Number two in this month's lineup of delicious and nutritious smoothies:


For the goddess of the harvest and of earth's fertility, here is a bright green smoothie that's rich, creamy, and packed with all sorts of goody-good-for-you goodness!

1 ripe kiwi
1/2 ripe avocado
1/2 bunch watercress (use leaves and tender stems)
1/3 cup plain low-fat yogurt
1 tablespoon honey or agave nectar
dash almond/soy/coconut milk

Blend all ingredients until smooth.  The avocado gives this one a delightful thickness, but feel free to add more milk if you prefer a thinner consistency.  And that watercress blends up nicely--you'll still notice its interesting peppery taste amidst all the other flavors.

This sure would make a fun snack for St. Patrick's Day--and that's no blarney!



What are your favorite food books?

I am currently savoring Julia Child's memoir "My Life in France" and I have found it so enchanting that I know I will want to devour more food-related reads when I finish it.  (I have been rationing the chapters; it is such a pleasure that I don't want to turn the last page for another couple weeks.)

When I'm out and about today I'm going to attempt to find a copy of Samuel Chamberlain's "Clementine in the Kitchen", which promises to be a delight.

And Laura Esquivel's luscious "Like Water for Chocolate" has long been a favorite of mine.

Aside from these titles, does anyone have a recommendation for me?

I'm hoping to compile a delicious spring reading list.  Help!  And thank you!



Helloooo March.  I just have one question:


Lemme tell ya, that vernal equinox can't get here fast enough.  Daylight Saving Time too.  Daffodils.  Sunny afternoons.  Warm breezes.  T-shirts.  I'll take any and all of the above starting now.

My winter appetite for fatty foods is waning (thank goodness) in direct response to the recent increase of not-just-apple-and-root-vegetable items at the farmer's market....the variety could bring a tear to one's eye.

During the month of March, as a tribute to the lush produce displays popping up across the land, I am going to feature a different fruit smoothie every week.  So go ahead, grab that extra carton of strawberries and that extra pound of peaches, baby!  Bring it all home, dust off your blender, and drink to your health.  First up, we have:


For the goddess of wisdom, here is a smoothie with superfoods for the brain.

1 ripe banana
1/2 cup plain low-fat yogurt
1 heaping tablespoon natural almond butter
1 tablespoon unsweetened cocoa
1 tablespoon honey or agave nectar
pinch cinnamon
pinch cardamom
dash almond/soy/coconut milk

Throw all ingredients into your blender.  Blend until velvety.  This one is sure to get your noggin goin'.

Enjoy!  And be sure to check back all month for more smoothie concoctions!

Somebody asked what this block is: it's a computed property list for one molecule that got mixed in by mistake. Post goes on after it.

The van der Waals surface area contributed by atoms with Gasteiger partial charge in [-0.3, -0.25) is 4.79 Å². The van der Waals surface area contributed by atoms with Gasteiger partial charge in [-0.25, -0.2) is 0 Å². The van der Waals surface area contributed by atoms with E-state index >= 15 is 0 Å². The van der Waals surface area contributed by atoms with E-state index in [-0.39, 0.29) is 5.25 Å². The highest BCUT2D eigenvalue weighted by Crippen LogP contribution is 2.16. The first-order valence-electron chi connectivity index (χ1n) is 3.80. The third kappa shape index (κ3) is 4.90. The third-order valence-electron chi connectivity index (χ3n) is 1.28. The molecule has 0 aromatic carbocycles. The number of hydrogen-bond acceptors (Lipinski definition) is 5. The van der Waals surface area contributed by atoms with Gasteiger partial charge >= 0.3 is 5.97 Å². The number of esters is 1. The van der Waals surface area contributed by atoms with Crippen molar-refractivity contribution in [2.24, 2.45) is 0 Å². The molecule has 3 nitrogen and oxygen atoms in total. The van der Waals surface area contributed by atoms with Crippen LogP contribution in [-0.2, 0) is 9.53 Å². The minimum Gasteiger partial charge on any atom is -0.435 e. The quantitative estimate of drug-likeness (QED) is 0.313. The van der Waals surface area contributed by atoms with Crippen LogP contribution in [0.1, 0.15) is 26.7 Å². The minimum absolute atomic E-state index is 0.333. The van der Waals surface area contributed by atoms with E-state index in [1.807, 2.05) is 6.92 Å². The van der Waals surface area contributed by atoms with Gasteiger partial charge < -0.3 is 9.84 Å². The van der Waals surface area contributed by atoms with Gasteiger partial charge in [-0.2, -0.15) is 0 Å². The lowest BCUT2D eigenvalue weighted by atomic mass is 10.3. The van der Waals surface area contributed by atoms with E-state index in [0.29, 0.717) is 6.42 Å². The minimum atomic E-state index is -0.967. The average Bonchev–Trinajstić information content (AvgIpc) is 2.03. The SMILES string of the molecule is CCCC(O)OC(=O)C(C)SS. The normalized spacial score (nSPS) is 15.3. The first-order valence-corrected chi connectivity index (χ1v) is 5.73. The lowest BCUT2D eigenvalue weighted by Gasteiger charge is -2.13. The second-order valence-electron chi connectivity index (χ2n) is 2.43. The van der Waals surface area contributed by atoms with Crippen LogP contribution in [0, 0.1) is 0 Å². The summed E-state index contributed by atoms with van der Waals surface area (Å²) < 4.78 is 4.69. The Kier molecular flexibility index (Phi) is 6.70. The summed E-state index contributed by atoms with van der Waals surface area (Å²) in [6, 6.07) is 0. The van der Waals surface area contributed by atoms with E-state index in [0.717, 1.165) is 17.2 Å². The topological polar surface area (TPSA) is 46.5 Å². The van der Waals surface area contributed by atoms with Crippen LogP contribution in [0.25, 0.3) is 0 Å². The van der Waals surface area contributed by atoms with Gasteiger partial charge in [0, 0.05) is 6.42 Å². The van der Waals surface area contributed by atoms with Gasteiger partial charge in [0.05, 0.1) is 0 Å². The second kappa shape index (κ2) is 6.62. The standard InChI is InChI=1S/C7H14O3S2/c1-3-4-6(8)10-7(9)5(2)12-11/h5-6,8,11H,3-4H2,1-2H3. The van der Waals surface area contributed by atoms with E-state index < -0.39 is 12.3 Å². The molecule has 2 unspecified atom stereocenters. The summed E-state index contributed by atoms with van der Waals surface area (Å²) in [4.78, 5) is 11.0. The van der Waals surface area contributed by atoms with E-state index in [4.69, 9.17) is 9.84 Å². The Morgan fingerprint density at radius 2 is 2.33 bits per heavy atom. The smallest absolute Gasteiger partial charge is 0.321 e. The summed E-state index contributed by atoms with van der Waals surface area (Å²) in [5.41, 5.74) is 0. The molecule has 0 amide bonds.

"Non-cooks think it's silly to invest two hours' work in two minutes' enjoyment; but if cooking is evanescent, well, so is the ballet."

--Julia Child



I'll certainly be the first to say that I have lots of recipes that are not the very, very best in the world.  In fact, most of my recipes are still works-in-progress.  Why have you not yet heard about the secrets of my corn chowder, my tamale pie?  Ah, well, the chef is still working out the kinks with those.

I do, however, have a few prizewinners up my sleeve; the following recipe is one of my favorites.  After long years of experimentation and adjustment, trial and error, this one has achieved the status of Baking Gold.  Top honors, seriously.  I promise you perfection.

Ladies and gentlemen, for your consideration and enjoyment, I do proudly present:


2 cups all-purpose flour
1/3 cup sugar
1 1/2 tablespoons baking powder
1/4 teaspoon salt
1/2 cup unsalted butter
2/3 cup buttermilk
1 beaten egg
1 teaspoon vanilla extract
1 cup succulent, fresh, so-ripe-your-toes-curl blueberries

The scones are laughably simple to make.

First, mix the dry ingredients in a bowl.

Combine the wet ingredients (buttermilk, beaten egg, and vanilla) in a separate bowl.  Mix in chunks of the butter, which should be right around room temp; I like to use a fork for this step.  The result will be a little lumpy but that's ok.

Then slowly add the wet bowl's contents to the dry one's.  Fold in the blueberries as you go.

Very important:  do not overmix.

At this point, some people like to roll the dough out on a floured surface and cut it into scone-y triangle shapes.  But in keeping with the simplicity we've already established, I'd recommend just scooping up large blobs of the dough and plopping them onto buttered baking sheets.  Smush them down a little, but don't worry about making them perfectly flat.  Sprinkle 'em with sugar if you like.

Then it's into the oven they go!  Bake at 400 degrees for 16-18 minutes.  They're done when the tops have turned golden.

And here you go.  The finished product.  YUM TIME.


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